Artificial intelligence and the future of medicine - ScienceBlog.com

#artificialintelligence

Washington University researchers are working to develop artificial intelligence (AI) systems for health care, which have the potential to transform the diagnosis and treatment of diseases, helping to ensure that patients get the right treatment at the right time. In a new Viewpoint article published Dec. 10 in the Journal of the American Medical Association (JAMA), two AI experts at Washington University School of Medicine in St. Louis -- Philip Payne, PhD, the Robert J. Terry Professor and director of the Institute for Informatics; and Thomas M. Maddox, MD, a professor of medicine and director of the Health Systems Innovation Lab -- discuss the best uses for AI in health care and outline some of the challenges for implementing the technology in hospitals and clinics. In health care, artificial intelligence relies on the power of computers to sift through and make sense of reams of electronic data about patients -- such as their ages, medical histories, health status, test results, medical images, DNA sequences, and many other sources of health information. AI excels at the complex identification of patterns in these reams of data, and it can do this at a scale and speed beyond human capacity. The hope is that this technology can be harnessed to help doctors and patients make better health-care decisions.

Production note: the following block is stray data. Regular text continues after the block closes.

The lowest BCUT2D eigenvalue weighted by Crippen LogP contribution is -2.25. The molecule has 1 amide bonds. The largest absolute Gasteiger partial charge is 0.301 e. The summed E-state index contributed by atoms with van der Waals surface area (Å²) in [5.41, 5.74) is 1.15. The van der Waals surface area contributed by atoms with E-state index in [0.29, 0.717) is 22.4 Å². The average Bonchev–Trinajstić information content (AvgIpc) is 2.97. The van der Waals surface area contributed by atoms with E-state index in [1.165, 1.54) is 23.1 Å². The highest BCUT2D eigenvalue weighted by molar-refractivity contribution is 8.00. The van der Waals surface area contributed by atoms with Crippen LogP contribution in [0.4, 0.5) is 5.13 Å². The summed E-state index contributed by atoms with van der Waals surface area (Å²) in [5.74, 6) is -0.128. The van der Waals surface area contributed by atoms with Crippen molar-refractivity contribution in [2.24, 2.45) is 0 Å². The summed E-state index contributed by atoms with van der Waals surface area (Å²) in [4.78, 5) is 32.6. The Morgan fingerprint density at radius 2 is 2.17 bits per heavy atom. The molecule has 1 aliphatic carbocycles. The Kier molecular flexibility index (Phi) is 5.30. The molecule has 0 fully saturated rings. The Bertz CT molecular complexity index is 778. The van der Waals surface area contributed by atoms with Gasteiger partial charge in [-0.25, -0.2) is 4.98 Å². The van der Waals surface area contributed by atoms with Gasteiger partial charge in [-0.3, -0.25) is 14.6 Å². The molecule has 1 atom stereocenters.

governance model for the application of AI in health care

#artificialintelligence